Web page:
Gothic and Renaissance turrets, Slavic onion domes, Ottoman features and terracotta Hanseatic step gables are among the mishmash of architectural styles that make up Schwerin’s inimitable Schloss, which is crowned by a gleaming golden dome. Nowadays the Schloss earns its keep as the state’s parliament building.
Crossing the causeway south from the palace-surrounding Burggarten brings you to the baroque Schlossgarten (palace garden), intersected by several canals.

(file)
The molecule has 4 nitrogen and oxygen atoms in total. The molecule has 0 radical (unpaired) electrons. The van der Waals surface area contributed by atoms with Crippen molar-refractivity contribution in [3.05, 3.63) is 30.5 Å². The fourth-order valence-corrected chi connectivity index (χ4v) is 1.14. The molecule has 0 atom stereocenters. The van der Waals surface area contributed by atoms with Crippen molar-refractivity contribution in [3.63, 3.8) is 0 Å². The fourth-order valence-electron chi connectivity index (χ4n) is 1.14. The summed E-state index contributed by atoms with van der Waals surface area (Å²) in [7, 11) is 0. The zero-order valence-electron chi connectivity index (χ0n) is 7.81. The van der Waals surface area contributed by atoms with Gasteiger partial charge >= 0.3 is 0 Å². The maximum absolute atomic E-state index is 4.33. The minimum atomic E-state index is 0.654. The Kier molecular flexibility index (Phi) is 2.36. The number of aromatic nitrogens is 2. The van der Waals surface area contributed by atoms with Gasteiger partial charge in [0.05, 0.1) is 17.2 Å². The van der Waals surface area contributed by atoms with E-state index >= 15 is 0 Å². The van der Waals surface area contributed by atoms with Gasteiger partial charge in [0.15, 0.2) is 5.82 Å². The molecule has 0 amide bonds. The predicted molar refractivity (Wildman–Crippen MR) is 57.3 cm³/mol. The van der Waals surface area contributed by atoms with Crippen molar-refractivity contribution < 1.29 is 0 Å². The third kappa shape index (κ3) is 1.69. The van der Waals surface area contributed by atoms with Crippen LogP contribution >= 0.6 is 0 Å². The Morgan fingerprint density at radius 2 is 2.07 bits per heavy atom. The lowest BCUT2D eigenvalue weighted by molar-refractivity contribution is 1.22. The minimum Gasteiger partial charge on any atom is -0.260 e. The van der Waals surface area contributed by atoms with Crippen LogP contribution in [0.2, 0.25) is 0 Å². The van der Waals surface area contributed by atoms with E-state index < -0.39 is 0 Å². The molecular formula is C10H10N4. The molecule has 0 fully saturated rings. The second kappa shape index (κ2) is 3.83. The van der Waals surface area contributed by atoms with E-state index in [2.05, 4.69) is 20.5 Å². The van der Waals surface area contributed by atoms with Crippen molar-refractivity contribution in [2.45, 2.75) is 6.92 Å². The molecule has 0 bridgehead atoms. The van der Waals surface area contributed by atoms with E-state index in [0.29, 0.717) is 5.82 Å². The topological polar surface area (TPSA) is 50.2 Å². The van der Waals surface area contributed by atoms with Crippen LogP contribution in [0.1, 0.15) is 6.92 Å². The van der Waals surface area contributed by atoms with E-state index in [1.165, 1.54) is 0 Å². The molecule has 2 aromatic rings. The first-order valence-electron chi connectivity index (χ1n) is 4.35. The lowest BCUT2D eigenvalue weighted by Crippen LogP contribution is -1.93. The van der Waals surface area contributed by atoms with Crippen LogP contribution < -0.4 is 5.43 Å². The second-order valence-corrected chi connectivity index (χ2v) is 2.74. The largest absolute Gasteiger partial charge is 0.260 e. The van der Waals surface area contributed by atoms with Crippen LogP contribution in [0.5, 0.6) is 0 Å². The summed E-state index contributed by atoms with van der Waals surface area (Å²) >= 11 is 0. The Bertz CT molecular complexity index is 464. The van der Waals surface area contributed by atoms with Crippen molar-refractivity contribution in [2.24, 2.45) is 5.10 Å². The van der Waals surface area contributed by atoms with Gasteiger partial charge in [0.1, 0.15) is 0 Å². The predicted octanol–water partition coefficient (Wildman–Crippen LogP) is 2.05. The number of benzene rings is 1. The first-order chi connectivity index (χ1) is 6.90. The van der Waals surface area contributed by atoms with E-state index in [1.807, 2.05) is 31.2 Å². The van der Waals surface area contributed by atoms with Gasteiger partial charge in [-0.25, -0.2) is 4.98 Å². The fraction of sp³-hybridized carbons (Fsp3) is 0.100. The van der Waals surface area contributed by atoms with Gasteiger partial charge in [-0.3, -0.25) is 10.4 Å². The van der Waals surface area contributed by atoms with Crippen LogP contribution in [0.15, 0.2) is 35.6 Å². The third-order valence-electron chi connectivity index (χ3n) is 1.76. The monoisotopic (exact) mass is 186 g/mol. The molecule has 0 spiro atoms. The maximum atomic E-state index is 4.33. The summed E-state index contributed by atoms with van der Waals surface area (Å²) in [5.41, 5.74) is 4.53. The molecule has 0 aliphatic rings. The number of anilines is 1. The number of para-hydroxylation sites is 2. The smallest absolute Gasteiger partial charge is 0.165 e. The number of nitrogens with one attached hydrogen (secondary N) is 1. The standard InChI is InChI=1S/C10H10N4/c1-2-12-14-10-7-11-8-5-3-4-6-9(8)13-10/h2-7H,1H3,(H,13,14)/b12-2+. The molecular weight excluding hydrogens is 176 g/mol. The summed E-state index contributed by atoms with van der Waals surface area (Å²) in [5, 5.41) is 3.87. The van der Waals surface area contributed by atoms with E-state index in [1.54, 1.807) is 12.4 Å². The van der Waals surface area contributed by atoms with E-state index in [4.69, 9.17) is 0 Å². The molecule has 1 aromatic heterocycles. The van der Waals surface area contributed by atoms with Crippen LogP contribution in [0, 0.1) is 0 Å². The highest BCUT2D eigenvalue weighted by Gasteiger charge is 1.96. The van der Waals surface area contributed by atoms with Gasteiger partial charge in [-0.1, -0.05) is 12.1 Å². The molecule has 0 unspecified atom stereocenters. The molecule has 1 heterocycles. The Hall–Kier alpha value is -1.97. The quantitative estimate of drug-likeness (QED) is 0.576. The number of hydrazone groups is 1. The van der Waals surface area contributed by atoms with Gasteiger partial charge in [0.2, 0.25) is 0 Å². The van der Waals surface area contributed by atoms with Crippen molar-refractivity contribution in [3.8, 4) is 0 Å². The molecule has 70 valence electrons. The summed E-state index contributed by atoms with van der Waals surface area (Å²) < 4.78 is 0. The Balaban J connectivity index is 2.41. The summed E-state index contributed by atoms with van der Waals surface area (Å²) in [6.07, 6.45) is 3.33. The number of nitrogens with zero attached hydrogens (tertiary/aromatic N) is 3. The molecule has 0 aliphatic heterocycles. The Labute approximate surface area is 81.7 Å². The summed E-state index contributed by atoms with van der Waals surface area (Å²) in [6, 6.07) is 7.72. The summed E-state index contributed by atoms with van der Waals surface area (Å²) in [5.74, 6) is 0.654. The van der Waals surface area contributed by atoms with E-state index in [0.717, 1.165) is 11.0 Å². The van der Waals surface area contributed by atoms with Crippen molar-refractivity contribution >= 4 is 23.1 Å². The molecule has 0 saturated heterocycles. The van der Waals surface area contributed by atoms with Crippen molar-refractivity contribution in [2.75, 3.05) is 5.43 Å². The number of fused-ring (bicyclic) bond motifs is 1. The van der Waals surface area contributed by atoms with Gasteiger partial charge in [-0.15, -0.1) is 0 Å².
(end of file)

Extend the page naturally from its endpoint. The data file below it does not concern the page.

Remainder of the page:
Schwerin derives its name from a Slavic castle known as Zuarin (Animal Pasture) that was formerly on the site, and which was first mentioned in AD 973. In a niche over the main gate, the statue of Niklot depicts a Slavic prince, who was defeated by Heinrich der Löwe in 1160.
Inside the palace’s opulently furnished rooms, highlights include a huge collection of Meissen porcelain and richly coloured stained-glass windows in the Schlosskirche.
The Burggarten most notably features a wonderful orangerie overlooking the water, with a conservatory restaurant and terrace cafe (open May to October). A handful of statues, a grotto and lookout points are also here.